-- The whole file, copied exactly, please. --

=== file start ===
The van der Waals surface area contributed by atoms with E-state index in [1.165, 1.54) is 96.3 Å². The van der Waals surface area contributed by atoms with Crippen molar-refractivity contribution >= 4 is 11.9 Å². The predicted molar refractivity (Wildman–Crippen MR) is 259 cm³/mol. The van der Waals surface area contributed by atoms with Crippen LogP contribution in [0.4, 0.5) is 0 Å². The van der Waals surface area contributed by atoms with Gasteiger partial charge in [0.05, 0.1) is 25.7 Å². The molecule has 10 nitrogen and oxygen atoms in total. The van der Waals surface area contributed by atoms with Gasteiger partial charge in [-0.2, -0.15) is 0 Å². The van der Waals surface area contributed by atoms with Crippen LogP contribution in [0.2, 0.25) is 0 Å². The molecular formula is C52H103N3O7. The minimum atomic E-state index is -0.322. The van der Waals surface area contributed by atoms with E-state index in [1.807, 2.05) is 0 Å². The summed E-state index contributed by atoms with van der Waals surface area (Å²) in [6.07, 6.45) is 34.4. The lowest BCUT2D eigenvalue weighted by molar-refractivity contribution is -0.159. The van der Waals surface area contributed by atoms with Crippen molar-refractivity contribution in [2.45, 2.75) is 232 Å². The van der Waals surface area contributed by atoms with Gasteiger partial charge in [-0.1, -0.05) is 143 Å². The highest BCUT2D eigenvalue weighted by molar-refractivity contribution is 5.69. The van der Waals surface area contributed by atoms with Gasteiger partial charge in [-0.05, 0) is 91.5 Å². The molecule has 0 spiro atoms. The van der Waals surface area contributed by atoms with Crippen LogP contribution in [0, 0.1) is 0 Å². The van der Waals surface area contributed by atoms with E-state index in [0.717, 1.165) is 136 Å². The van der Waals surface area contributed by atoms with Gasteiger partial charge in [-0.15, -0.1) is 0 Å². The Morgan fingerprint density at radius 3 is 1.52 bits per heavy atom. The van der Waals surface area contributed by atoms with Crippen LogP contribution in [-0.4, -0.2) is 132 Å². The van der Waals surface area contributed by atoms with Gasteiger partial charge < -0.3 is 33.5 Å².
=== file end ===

The van der Waals surface area contributed by atoms with E-state index in [1.165, 1.54) is 96.3 Å². The van der Waals surface area contributed by atoms with Crippen molar-refractivity contribution >= 4 is 11.9 Å². The predicted molar refractivity (Wildman–Crippen MR) is 259 cm³/mol. The van der Waals surface area contributed by atoms with Crippen LogP contribution in [0.4, 0.5) is 0 Å². The van der Waals surface area contributed by atoms with Gasteiger partial charge in [0.05, 0.1) is 25.7 Å². The molecule has 10 nitrogen and oxygen atoms in total. The van der Waals surface area contributed by atoms with Gasteiger partial charge in [-0.2, -0.15) is 0 Å². The van der Waals surface area contributed by atoms with Crippen LogP contribution in [0.2, 0.25) is 0 Å². The molecular formula is C52H103N3O7. The minimum atomic E-state index is -0.322. The van der Waals surface area contributed by atoms with E-state index in [1.807, 2.05) is 0 Å². The summed E-state index contributed by atoms with van der Waals surface area (Å²) in [6.07, 6.45) is 34.4. The lowest BCUT2D eigenvalue weighted by molar-refractivity contribution is -0.159. The van der Waals surface area contributed by atoms with Crippen molar-refractivity contribution in [2.45, 2.75) is 232 Å². The van der Waals surface area contributed by atoms with Gasteiger partial charge in [-0.1, -0.05) is 143 Å². The highest BCUT2D eigenvalue weighted by molar-refractivity contribution is 5.69. The van der Waals surface area contributed by atoms with Gasteiger partial charge in [-0.05, 0) is 91.5 Å². The molecule has 0 spiro atoms. The van der Waals surface area contributed by atoms with Crippen LogP contribution in [0, 0.1) is 0 Å². The van der Waals surface area contributed by atoms with E-state index in [0.717, 1.165) is 136 Å². The van der Waals surface area contributed by atoms with Gasteiger partial charge in [-0.15, -0.1) is 0 Å². The Morgan fingerprint density at radius 3 is 1.52 bits per heavy atom. The van der Waals surface area contributed by atoms with Crippen LogP contribution in [-0.4, -0.2) is 132 Å². The van der Waals surface area contributed by atoms with Gasteiger partial charge < -0.3 is 33.5 Å².